To expose the mice to the magnetic field, we used a magnetic stimulator (MAGSTIM® Rapid U.K. Pat.-ent No. GB2298370B). This device is routinely used when stimulating nerves in the treatment of epileptic patients.


After 2-3 weeks following the homograft, the tumor reached a curable size. Depending on the assigned group, appropriate treatment was administered to the mice. Mice in the experimental group were exposed to the 3.5 T magnetic field by putting them in a hand-made device.

Drug Preparation and Injection

One milliliter of injectable saline was added to one BLM vial that contained 15 mg of crystalline powder of BLM. As each unit (U) contains 0.56-0.66 mg of BLM, our solution had ~25 U of BLM. Thus for each 0.1 mL, there were 2.5 U of BLM present. Depending on the tumor size, the appropriate BLM dose was injected directly into the tumor. In order to better spread the drug into the tumor based on tumor volume, the injection was performed at two steps at two opposite points of the tumor.

For each gram of the mouse’s weight, 0.01 mL of anesthesia solution was injected intraperitoneally.

Mouse Exposure

Each anesthetized mouse was put in contact with the magnetic stimulator probe 3 minutes following the BLM injection and treatment exposure was performed as follows: (3.5 T, 1 Hz, 8 square-wave/160 µs).

Experimental Groups

In this study, the mice were divided into one of five experimental groups:

i. Sham control group (Sham Cont.): only 0.1mL of distilled water, as per the described protocol, was injected into the tumor. No drug or irradiation was used.

ii. BLM control group (BLM Cont.): only 0.1 mL of BLM solution, under the mentioned protocol, was injected into the tumor. No irradiation was used.

iii. BLM plus 3.5 T magnetic field (MF) group (BLM plus 3.5 T MF): 0.1 mL of BLM solution was injected into the tumor at two opposite points. After a 3-minute delay the drug was spread between the tumor cells. The tumor was then put in contact with the magnetic stimulator probe. Eight pulses were applied to the tumor at a frequency of 1 Hz. The duration of each pulse was 160 µs and the intensity of each pulse was 3.5 T as previously mentioned Sham magnetic field group (Sham MF): the mouse, which had a curable-sized tumor, was put in contact with the probe, but no field was applied and neither drugs nor water were injected into the tumor. The time of the treatment for each of the cases was 8 seconds.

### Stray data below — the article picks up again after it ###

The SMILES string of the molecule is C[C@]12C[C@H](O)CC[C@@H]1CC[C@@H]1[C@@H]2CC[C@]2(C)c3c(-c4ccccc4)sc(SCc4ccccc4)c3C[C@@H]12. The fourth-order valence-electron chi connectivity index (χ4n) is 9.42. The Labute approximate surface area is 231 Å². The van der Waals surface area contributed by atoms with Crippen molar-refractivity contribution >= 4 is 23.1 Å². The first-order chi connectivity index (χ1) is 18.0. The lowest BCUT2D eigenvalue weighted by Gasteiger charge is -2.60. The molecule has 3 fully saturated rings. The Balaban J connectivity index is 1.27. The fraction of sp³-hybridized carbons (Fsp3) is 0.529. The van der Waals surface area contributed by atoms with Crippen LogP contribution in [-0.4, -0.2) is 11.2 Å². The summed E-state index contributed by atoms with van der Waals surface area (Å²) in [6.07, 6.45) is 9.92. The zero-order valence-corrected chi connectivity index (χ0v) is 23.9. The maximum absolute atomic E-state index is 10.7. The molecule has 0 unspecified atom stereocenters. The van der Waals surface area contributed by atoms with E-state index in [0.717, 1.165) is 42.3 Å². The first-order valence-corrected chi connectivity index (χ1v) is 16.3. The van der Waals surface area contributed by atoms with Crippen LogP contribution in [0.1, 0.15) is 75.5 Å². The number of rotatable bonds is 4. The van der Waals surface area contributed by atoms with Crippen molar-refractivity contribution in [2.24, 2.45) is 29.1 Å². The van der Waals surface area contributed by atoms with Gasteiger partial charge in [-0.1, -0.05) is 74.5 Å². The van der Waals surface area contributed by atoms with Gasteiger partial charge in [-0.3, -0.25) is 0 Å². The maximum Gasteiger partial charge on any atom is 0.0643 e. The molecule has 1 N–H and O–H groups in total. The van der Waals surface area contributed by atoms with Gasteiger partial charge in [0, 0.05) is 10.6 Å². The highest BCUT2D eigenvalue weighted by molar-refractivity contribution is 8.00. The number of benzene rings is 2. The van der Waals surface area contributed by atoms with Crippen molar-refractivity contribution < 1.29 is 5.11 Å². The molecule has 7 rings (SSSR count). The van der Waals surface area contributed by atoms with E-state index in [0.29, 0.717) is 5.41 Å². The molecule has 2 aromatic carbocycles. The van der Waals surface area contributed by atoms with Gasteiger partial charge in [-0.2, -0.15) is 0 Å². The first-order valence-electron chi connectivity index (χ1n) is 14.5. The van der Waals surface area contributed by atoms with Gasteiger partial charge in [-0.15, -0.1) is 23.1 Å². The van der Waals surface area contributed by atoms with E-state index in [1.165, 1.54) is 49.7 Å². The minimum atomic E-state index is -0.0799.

iv. Only magnetic field group (Only MF): the mouse, which had a curable-sized tumor, was put in contact with the probe. Eight pulses were applied. Neither drugs nor water were injected into the tumor. The time of the treatment for each of the cases was 8 seconds.

Tumor Monitoring

The tumor diameter was measured every 48 h using a 0.02 mm digital caliper along the two largest diameters. Each diameter was measured three times and the average was used for the calculation. Tumor volume was calculated using a standard formula. The formula most often used to measure tumor volume was V= ab2π/6, in which (a) is the longest diameter and (b) is the next longest diameter perpendicular to (a) [ 9 ].

Statistical Analysis

Using Microsoft Excel (Microsoft Office 2007; Microsoft Corporation, Redmond, WA, USA), the data were processed and the graph for each tumor growth curve of each treatment group was delineated and rendered. Statistical analyses were performed using SPSS for Windows version 18 (IBM Corporation, Armonk, NY, USA). We performed one-way analysis of variance (ANOVA) followed by the post hoc least significant difference (LSD) method. P<0.05 was considered significant in the rejection of the null hypothesis.

Analysis of the data with SPSS showed that there were no significant differences between the experimental groups on treatment day (P<0.05).


In this study, our results showed that the application of a magnetic field enhances the penetration of BLM through the tumor-cell membrane in vivo. The growth curve of the tumor in each experimental group between the treatment day and 22 days after treatment is shown in Figure 1.

Figure 1. The growth curve of the tumor in each experimental group (n=10) bearing tumors of murine breast adenocarcinoma: Sham Cont., ♦; Bleomycin Cont., ■; Bleomycin (BLM)+3.5 T Magnetic field (MF), ▲; Sham MF, ●; Only MF, *. Standard error bars are also shown.

Statistical analysis of the data showed that the mice in the Sham Cont. group demonstrated a statistically significant difference when compared with mice in the BLM plus 3.5 T MF group (P=0.008; SEM=266.8676, ANOVA) and those in the BLM Cont. group (P=0.059).

Conversely, the difference between the results of the mice in the BLM Cont. and Sham Cont. groups was not significant (P<0.05).